1. Choose your paint. If you’re purchasing new paint for this project, use paint chips to pick the exact color you want. If you have paint on hand, open up the can and stir it thoroughly. The color should be consistent throughout the paint, and should not be stringy or gloppy. Separation or clumping are signs that the paint has gone bad, and will need to be discarded.
  2. Prepare the wood to be stained. Sand the wood until it is smooth to the touch and free of scratches and gouges. Pay particular attention to the ends of the wood, which tends to absorb more stain than the middle. You can use a sanding block or a power sander for this step. For rough wood, you should start with coarse grit sandpaper, which is 100 grit or lower. 120 or 150 sandpaper will work for wood that you are refinishing. The final pass should be with fine grit sandpaper, ideally 200 or 220 grit. 
  3. Dilute the paint. Choose a clean container, and grab some old measuring cups. For every cup of paint you put in the container, add half a cup of water. Keeping this two to one ratio will ensure that the color of the paint carries through, but that it will be thin enough not to obscure the wood grain.
  4. Apply the stain. Dip a sponge into the diluted paint and use it to apply the liquid to the wood. Acrylic paint dries quickly, so you will need to keep the pace up to avoid premature drying. 
  5. Rub away excess. Using a folded cloth, wipe away excess liquid before it dries on the wood. If the diluted paint dries before you can wipe it away, it will be streaky and make it obvious that you used paint instead of stain. If necessary, work in small sections rather than trying to stain the entire surface at one time.
  6. Apply more stain, if needed. Once the surface is dry all over, and no longer feels wet or tacky when you touch it with your fingers, you have several options. If you like the color, you can stop here. If you’d prefer a darker color, add another coat of diluted paint. Or, if it’s too dark on the wood, you can try to remove some of it.
  7. Protect the wood. Acrylic paint can chip or crack if left unsealed, and it doesn’t offer much protection to wood. If you want the color to last and the wood to stay undamaged, apply a protective clear coat. Water-based polyurethane plays nicely with thinned acrylic paint, and provides robust protection against moisture and impact damage.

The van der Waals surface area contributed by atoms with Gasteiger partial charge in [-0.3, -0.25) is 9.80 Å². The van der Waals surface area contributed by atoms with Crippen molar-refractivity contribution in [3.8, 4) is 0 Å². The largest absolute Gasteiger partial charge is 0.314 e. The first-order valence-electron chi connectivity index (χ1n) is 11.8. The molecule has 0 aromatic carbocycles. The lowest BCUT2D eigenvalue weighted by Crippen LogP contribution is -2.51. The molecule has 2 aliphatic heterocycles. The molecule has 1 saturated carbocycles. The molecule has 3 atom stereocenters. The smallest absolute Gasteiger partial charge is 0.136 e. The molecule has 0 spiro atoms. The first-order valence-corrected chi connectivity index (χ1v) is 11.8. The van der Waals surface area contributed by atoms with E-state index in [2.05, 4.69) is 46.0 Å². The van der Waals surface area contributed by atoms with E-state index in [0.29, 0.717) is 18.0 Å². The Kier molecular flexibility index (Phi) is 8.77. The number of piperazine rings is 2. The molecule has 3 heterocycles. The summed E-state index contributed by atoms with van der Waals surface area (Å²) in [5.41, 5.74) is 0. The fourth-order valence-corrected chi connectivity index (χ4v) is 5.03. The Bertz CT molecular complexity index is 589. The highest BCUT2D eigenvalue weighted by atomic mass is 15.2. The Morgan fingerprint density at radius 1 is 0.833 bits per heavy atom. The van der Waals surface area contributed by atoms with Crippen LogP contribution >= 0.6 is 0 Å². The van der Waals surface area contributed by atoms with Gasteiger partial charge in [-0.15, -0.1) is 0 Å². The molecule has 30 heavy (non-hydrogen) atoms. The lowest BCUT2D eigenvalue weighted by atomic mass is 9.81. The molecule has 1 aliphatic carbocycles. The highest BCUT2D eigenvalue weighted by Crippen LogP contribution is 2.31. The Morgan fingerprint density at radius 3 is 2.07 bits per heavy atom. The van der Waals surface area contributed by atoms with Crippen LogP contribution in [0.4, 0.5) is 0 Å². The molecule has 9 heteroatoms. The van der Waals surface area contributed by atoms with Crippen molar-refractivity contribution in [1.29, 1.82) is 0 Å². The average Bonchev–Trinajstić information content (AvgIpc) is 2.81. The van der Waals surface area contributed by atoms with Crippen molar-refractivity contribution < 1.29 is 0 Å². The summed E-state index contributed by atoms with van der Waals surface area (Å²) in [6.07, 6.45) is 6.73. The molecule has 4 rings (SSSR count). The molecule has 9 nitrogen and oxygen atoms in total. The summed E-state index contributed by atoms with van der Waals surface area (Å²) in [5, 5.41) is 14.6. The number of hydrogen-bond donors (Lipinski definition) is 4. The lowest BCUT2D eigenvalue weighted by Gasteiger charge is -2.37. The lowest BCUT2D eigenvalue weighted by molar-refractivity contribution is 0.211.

Colored wood fence

Can I Mix Different Colors of Acrylic Paint In Wood Stain?

Mixing different colors of acrylic paint in wood stain is absolutely an option. This is true whether you’re using acrylic craft paint or acrylic household paint. Just make sure that all the ingredients you used have an acrylic or water base. You cannot mix water-based products with oil-based products.

Consider purchasing five colors of acrylic craft paint: yellow, red, blue, black, and white. With these, you can achieve a near-infinite variety of colors.

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One word of wisdom: carefully record the amount of each color as you add it into the wood stain base. Keeping records may seem like a chore, but you’ll thank yourself later. Once you achieve the perfect shade of paint, you’ll want to be able to replicate it exactly, and your notes will allow you to do just that.


You can use craft paint and wood stain base to make your own wood stain. It’s also possible to use household paint (also known as ‘wall paint’) thinned with water to stain wood. For the ultimate in customization, mix several different colors of paint together.

Prepare the wood to accept your custom stain by thoroughly sanding it. Test your creation on scrap wood before committing to covering your entire workpiece.

Ellenkate grew up on job sites run by her family’s construction company. She earned her theater degree from The Hartt School, a prestigious performing arts conservatory in Connecticut. Her design and DIY work from her Chicago loft was featured in the Chicago Reader and on Apartment Therapy.